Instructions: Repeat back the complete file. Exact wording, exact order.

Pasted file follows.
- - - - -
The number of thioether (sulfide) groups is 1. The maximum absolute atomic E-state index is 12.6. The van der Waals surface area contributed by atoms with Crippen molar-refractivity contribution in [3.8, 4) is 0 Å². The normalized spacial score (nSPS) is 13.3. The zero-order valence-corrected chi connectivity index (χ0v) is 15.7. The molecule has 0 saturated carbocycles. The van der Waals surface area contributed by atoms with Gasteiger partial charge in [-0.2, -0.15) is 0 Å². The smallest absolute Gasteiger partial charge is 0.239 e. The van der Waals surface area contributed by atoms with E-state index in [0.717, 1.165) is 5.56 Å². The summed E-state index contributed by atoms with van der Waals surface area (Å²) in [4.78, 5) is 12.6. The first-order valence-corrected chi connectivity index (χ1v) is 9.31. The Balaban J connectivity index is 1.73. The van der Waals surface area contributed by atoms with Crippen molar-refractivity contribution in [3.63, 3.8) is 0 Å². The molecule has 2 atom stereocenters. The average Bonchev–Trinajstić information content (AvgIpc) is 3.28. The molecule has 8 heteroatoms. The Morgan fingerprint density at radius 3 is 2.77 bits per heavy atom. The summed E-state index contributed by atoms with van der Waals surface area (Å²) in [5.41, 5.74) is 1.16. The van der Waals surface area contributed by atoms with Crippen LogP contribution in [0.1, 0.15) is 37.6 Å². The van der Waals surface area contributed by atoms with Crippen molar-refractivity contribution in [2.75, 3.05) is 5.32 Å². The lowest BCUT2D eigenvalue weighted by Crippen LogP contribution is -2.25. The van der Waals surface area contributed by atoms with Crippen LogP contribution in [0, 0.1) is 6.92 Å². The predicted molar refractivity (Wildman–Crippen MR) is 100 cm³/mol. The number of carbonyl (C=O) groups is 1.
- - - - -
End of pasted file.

The number of thioether (sulfide) groups is 1. The maximum absolute atomic E-state index is 12.6. The van der Waals surface area contributed by atoms with Crippen molar-refractivity contribution in [3.8, 4) is 0 Å². The normalized spacial score (nSPS) is 13.3. The zero-order valence-corrected chi connectivity index (χ0v) is 15.7. The molecule has 0 saturated carbocycles. The van der Waals surface area contributed by atoms with Gasteiger partial charge in [-0.2, -0.15) is 0 Å². The smallest absolute Gasteiger partial charge is 0.239 e. The van der Waals surface area contributed by atoms with E-state index in [0.717, 1.165) is 5.56 Å². The summed E-state index contributed by atoms with van der Waals surface area (Å²) in [4.78, 5) is 12.6. The first-order valence-corrected chi connectivity index (χ1v) is 9.31. The Balaban J connectivity index is 1.73. The van der Waals surface area contributed by atoms with Crippen molar-refractivity contribution in [3.63, 3.8) is 0 Å². The molecule has 2 atom stereocenters. The average Bonchev–Trinajstić information content (AvgIpc) is 3.28. The molecule has 8 heteroatoms. The Morgan fingerprint density at radius 3 is 2.77 bits per heavy atom. The summed E-state index contributed by atoms with van der Waals surface area (Å²) in [5.41, 5.74) is 1.16. The van der Waals surface area contributed by atoms with Crippen LogP contribution in [0.1, 0.15) is 37.6 Å². The van der Waals surface area contributed by atoms with Crippen molar-refractivity contribution in [2.75, 3.05) is 5.32 Å². The lowest BCUT2D eigenvalue weighted by Crippen LogP contribution is -2.25. The van der Waals surface area contributed by atoms with Crippen LogP contribution in [0, 0.1) is 6.92 Å². The predicted molar refractivity (Wildman–Crippen MR) is 100 cm³/mol. The number of carbonyl (C=O) groups is 1.